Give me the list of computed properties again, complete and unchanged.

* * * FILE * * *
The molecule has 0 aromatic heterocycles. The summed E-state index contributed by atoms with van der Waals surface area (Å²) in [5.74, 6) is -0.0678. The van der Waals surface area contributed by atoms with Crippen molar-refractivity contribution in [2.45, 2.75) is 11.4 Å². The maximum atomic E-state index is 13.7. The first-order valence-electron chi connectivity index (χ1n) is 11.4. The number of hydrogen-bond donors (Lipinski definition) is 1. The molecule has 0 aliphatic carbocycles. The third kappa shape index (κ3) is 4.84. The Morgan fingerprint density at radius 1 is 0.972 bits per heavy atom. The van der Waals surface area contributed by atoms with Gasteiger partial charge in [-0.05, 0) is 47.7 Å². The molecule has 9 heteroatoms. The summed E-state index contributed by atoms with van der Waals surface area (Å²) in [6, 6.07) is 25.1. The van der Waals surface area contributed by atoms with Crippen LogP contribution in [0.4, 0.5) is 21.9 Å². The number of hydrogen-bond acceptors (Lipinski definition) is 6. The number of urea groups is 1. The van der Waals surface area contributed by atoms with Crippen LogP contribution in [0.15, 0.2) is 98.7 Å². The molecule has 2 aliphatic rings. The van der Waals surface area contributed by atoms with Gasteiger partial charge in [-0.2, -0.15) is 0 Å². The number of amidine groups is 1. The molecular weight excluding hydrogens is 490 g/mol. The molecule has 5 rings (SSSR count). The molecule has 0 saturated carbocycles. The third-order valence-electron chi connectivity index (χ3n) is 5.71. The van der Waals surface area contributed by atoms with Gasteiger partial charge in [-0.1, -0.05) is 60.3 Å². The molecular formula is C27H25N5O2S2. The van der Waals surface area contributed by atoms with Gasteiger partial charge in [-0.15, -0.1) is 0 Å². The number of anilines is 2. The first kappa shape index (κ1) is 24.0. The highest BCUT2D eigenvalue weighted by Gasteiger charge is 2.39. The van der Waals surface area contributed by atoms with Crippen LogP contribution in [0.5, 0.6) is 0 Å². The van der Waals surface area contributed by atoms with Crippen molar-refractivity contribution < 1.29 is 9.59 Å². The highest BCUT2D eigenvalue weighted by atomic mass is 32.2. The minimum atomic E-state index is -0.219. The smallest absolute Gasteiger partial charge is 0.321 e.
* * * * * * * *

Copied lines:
The molecule has 0 aromatic heterocycles. The summed E-state index contributed by atoms with van der Waals surface area (Å²) in [5.74, 6) is -0.0678. The van der Waals surface area contributed by atoms with Crippen molar-refractivity contribution in [2.45, 2.75) is 11.4 Å². The maximum atomic E-state index is 13.7. The first-order valence-electron chi connectivity index (χ1n) is 11.4. The number of hydrogen-bond donors (Lipinski definition) is 1. The molecule has 0 aliphatic carbocycles. The third kappa shape index (κ3) is 4.84. The Morgan fingerprint density at radius 1 is 0.972 bits per heavy atom. The van der Waals surface area contributed by atoms with Gasteiger partial charge in [-0.05, 0) is 47.7 Å². The molecule has 9 heteroatoms. The summed E-state index contributed by atoms with van der Waals surface area (Å²) in [6, 6.07) is 25.1. The van der Waals surface area contributed by atoms with Crippen LogP contribution in [0.4, 0.5) is 21.9 Å². The number of hydrogen-bond acceptors (Lipinski definition) is 6. The number of urea groups is 1. The van der Waals surface area contributed by atoms with Crippen LogP contribution in [0.15, 0.2) is 98.7 Å². The molecule has 2 aliphatic rings. The van der Waals surface area contributed by atoms with Gasteiger partial charge in [-0.2, -0.15) is 0 Å². The number of amidine groups is 1. The molecular weight excluding hydrogens is 490 g/mol. The molecule has 5 rings (SSSR count). The molecule has 0 saturated carbocycles. The third-order valence-electron chi connectivity index (χ3n) is 5.71. The van der Waals surface area contributed by atoms with Gasteiger partial charge in [-0.1, -0.05) is 60.3 Å². The molecular formula is C27H25N5O2S2. The van der Waals surface area contributed by atoms with Gasteiger partial charge in [-0.15, -0.1) is 0 Å². The number of anilines is 2. The first kappa shape index (κ1) is 24.0. The highest BCUT2D eigenvalue weighted by Gasteiger charge is 2.39. The van der Waals surface area contributed by atoms with Crippen LogP contribution in [0.5, 0.6) is 0 Å². The van der Waals surface area contributed by atoms with Crippen molar-refractivity contribution < 1.29 is 9.59 Å². The highest BCUT2D eigenvalue weighted by atomic mass is 32.2. The minimum atomic E-state index is -0.219. The smallest absolute Gasteiger partial charge is 0.321 e.